New set of Core Restore series started last week, and, as you might expect, the first class opened up with a conversation about stability, strength, and tension.
We talked about how many of us mistake tension for strength; and how many more use body-wide tension as a stability crutch. Does that resonate with you at all, ?
And, of course, we talked about getting rid of said tension, or, as I have put it in the header, “Search, Discover, and Let Go,” techniques.
I’ve discovered yoga therapy balls a few years back, all because the deep tissue massages that I was so fond of left me feeling waaaay too sore, and also wiped right out – often for days on end.
I needed an alternative, something I was able to do on my own – just a little bit every day – to systematically approach the tension areas that I couldn’t quite get to through stretching and yoga practice.
I started rolling, and got ball–converted in an instant!
Now that I teach the stuff, I see this happen often – yoga therapy balls are easy to fall in love with (especially if you are attending the ball – specific BALL + YIN class.)
Now I don’t go anywhere without the yoga balls – I even take them backpacking!
One of the reasons ball rolling is so effective is that we move in a different pattern on them than we usually do when standing up. This results in a kind of cross-training effect, where you relieve the muscles and joints of the usual stresses, and also activate them in fresh, innovative ways.
The nervous system gets a chance to try out new pathways for movement control, and gravity tugs on the body at different angles. Ball rolling and its direct effect on the nervous system is what makes this technique a perfect go-to tool for pain management.
When using the yoga therapy balls, follow these guidelines:
- Never roll the ball under an acute injury or an area of acute pain (in Pain Care classes we roll the yoga therapy balls on the wall; we also use softer balls for mat work)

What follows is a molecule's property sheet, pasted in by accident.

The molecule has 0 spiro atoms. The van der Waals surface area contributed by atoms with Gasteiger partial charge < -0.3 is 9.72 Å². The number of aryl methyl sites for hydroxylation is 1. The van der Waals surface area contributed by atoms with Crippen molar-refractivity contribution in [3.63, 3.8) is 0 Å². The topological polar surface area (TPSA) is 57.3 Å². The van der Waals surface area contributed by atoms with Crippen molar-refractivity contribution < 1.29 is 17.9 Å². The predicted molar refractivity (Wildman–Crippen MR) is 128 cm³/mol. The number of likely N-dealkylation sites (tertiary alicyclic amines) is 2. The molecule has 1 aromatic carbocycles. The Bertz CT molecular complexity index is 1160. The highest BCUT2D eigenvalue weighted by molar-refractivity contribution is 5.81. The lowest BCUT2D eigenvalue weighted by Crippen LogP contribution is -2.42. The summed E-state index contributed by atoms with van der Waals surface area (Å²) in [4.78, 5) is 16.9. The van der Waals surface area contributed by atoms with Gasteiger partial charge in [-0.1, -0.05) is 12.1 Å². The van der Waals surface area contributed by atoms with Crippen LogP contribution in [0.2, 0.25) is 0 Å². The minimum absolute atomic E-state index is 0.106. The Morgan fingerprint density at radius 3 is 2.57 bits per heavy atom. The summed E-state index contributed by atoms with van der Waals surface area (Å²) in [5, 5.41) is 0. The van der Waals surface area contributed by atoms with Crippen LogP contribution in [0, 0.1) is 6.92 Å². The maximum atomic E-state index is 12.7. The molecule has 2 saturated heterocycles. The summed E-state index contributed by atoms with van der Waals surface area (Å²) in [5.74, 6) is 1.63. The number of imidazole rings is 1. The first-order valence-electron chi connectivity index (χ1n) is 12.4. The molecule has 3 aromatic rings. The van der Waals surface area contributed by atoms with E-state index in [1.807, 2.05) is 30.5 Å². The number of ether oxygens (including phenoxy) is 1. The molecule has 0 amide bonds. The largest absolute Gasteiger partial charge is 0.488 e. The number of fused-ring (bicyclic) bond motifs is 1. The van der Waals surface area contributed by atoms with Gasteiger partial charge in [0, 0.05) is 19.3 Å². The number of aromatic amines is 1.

- It can be helpful to roll the balls under the areas that have scar tissue from earlier injuries to create more flexibility and elasticity. If you feel a “good pain” that is merely the result of muscle tension, using balls is advisable.
- More slowly: by moving the body too fast, you will just jump over tension spots instead of smoothing them out.
- When you encounter a tension spot, imagine it melting away. Think of a sugar cube dissolving in tea, and transfer that idea of dissolving to the tension points.
- Keep breathing smoothly, especially if you discover a tension spot.
Think of the breath as a powerful agent for dissolving tension.
Breathe into the knots, and imagine the breath going to the center of the knot, dissolving it from inside out. Let the tension spots dissolve outward from the center and the residue vanish into the floor, away from the body.
- Do not use tennis balls. On many surfaces the tennis balls will slide rather then roll, so you will not get the traction needed for efficient release.
- Do not use rolling balls over your back and buttocks if you have acute sciatica; in class we’ve had great luck rolling the balls on the wall for chronic sciatic issues.
Most importantly, go gently, explore slowly, and have fun.
Myself (and now many – many – many Satori yogis!) have been astonished by the positive effect of ball rolling. This is why we apply ball-rolling liberally in all Satori classes.
Ball rolling is incredibly effective, especially when it is anchored in the larger framework of a yoga class. Applying the newfound freedom in muscles and joints to movement right after the ball rolling gives the nervous system a chance to not only record the improved range, but also integrate it for the future ease of movement.
As tension dissolves, our alignment and flexibility continues to improve.
Freed from tension that inhibits our ability to move and stabilize with ease, we develop a dynamic and fluid stability, a new kind of stability that doesn’t require bracing or splintering our bodies with tension.
Do you know someone who can benefit from yoga therapy?
Spread the love and share this e-mail – they will thank you for that!
Julia + SATORI YOGA TEAM
Hey, my name is Julia
Over the years I’ve gotten to be pretty good at this problem-solving and silver-lining finding thing.